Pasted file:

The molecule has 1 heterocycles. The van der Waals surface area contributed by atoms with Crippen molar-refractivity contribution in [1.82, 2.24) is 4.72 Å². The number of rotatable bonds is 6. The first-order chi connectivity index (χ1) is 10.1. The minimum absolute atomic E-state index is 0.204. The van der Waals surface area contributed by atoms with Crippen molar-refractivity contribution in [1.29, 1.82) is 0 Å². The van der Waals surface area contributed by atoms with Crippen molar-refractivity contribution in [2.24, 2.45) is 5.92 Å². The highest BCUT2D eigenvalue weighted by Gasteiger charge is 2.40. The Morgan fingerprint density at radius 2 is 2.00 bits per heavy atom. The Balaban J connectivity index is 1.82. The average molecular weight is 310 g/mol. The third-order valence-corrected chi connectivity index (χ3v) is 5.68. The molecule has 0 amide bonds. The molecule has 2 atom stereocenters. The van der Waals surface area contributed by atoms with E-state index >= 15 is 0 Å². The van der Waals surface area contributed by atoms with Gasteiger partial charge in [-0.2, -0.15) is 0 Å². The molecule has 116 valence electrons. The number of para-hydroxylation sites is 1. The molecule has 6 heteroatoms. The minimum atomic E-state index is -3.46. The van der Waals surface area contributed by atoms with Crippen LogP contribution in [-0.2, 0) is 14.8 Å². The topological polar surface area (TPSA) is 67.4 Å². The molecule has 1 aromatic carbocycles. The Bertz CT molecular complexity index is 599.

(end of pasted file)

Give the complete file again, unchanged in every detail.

The molecule has 1 heterocycles. The van der Waals surface area contributed by atoms with Crippen molar-refractivity contribution in [1.82, 2.24) is 4.72 Å². The number of rotatable bonds is 6. The first-order chi connectivity index (χ1) is 10.1. The minimum absolute atomic E-state index is 0.204. The van der Waals surface area contributed by atoms with Crippen molar-refractivity contribution in [1.29, 1.82) is 0 Å². The van der Waals surface area contributed by atoms with Crippen molar-refractivity contribution in [2.24, 2.45) is 5.92 Å². The highest BCUT2D eigenvalue weighted by Gasteiger charge is 2.40. The Morgan fingerprint density at radius 2 is 2.00 bits per heavy atom. The Balaban J connectivity index is 1.82. The average molecular weight is 310 g/mol. The third-order valence-corrected chi connectivity index (χ3v) is 5.68. The molecule has 0 amide bonds. The molecule has 2 atom stereocenters. The van der Waals surface area contributed by atoms with E-state index >= 15 is 0 Å². The van der Waals surface area contributed by atoms with Gasteiger partial charge in [-0.2, -0.15) is 0 Å². The molecule has 116 valence electrons. The number of para-hydroxylation sites is 1. The molecule has 6 heteroatoms. The minimum atomic E-state index is -3.46. The van der Waals surface area contributed by atoms with Crippen LogP contribution in [-0.2, 0) is 14.8 Å². The topological polar surface area (TPSA) is 67.4 Å². The molecule has 1 aromatic carbocycles. The Bertz CT molecular complexity index is 599.